Companies need to focus and, equally importantly, actually believe in the right values to foster integrity and morale within their organizations, said George Fay, executive VP, Worldwide P&C Claim, CNA (Chicago) at Insurance & Technology’s 12 annual Executive Summit, held at the Boulders Resort and Spa in Carefree, Arizona. Fay, who gained national prominence as the chief investigator of abuses at Baghdad’s Abu Ghraib prison and is a Major General (ret.) of the U.S. Army, delivered the keynote address, The Good Fight: Incorporating the Best of Technology and Military Values into Your Organization.
“Enron had a fantastic value statement, but a statement is just words,” Fay commented. Fay presented the Army values of loyalty, duty, respect, selfless service, honor, integrity and personal courage. “They mean more than words,” he remarked.
Personal courage includes both physical and moral courage, and moral courage can sometimes be harder to achieve, Fay said, using the example of Abu Ghraib. Leaders must inculcate the responsibility to insist on appropriate moral conduct. “When you see something wrong, it’s your job to stand up and say that it’s not acceptable,” he said.
Leaders need to make sure that their people understand their value statement, both by using every opportunity to reinforce it in word, but especially in deed, Fay emphasized. “It is the role of the leader to be a role model of the values of whatever organization they are leading,” he said.
Fay drew on his military experience to talk about the opportunities presented by military analytical technology for the insurance industry. He discussed the application of link analysis for the detection of fraud rings and discussed text mining capabilities whereby 9,000 documents related to the Abu Ghraib scandal were collected, catalogued and archived. “These were documents in various formats, sizes and even languages,” Fay related. “We were able to ingest each of those and reference them [through text mining, and other techniques]. There was not a single question from Congress or the media that we were not able to answer.”
However important advanced technologies may be, Fay stressed that leaders must focus on people first and foremost. “You may have the best systems in the world, but it won’t make any difference if you don’t do this,” he said.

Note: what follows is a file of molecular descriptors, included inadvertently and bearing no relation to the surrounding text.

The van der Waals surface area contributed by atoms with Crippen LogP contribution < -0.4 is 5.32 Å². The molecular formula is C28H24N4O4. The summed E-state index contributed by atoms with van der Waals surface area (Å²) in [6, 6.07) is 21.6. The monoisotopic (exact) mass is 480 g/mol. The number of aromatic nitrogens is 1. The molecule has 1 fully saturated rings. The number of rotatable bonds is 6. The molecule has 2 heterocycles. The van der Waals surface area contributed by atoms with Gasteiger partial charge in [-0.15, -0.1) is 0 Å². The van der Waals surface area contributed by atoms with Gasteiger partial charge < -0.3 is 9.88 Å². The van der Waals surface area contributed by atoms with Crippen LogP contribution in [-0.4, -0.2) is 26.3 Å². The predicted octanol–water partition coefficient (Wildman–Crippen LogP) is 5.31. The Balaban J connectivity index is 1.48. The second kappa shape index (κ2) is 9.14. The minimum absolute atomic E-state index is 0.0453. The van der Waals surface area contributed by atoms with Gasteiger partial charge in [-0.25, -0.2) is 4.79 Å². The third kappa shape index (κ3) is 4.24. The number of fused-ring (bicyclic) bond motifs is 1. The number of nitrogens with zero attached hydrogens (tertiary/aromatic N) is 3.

The right attention to people is actually necessary to bring out the best of technology, Fay suggested, using the example of CNA’s rollout of the latest version of Guidewire Software’s ClaimCenter. Fay alluded to insights within author Malcolm Gladwell’s book “The Tipping Point” about the power of trend leaders that his team adapted to the ClaimCenter implementation. “We wanted to ensure that we had the right people involved in the rollout, so we went out to field offices and found the real trend-setters, the leaders of the informal organizations within the organizations,” he recalled. “We believed that if we could get them involved in design and rollout training exercises, we would have success.”
Fay discussed the role of vision in leadership, which he characterized as taking an organization from what it is to what it is going to be. “The essence of leadership is to have a vision, and that is something you should articulate as often as you can,” he said.
Fay also stressed the need to ensure that everyone in an organization understands the commander’s intent because it’s impossible to plan for every eventuality, owing to the phenomenon of “the fog of war,” which interrupts the chain of command requires decentralized, spontaneous decision-making.
Applying the principle to his claim leadership role at CNA, Fay said that his intent was to apply the maxim that “it is morally wrong to pay a fraudulent claim.”
“My hope is that the rest of the industry will stand up for this concept,” he said. The reason, he added, was that contesting claims involves exposure that many companies would rather avoid. “Companies find excuses not to pay claims, and so fraudulent claims continue to be out there for all of us to fight.”
Fay concluded with a reference to General Keith Alexander, the U.S. Army’s “Cyber Czar.” Alexander counsels, Fay related, “not to be satisfied with little improvements. Push your organization to be orders of magnitude better than what they are.”
Anthony O'Donnell has covered technology in the insurance industry since 2000, when he joined the editorial staff of Insurance & Technology. As an editor and reporter for I&T and the InformationWeek Financial Services of TechWeb he has written on all areas of information ... View Full Bio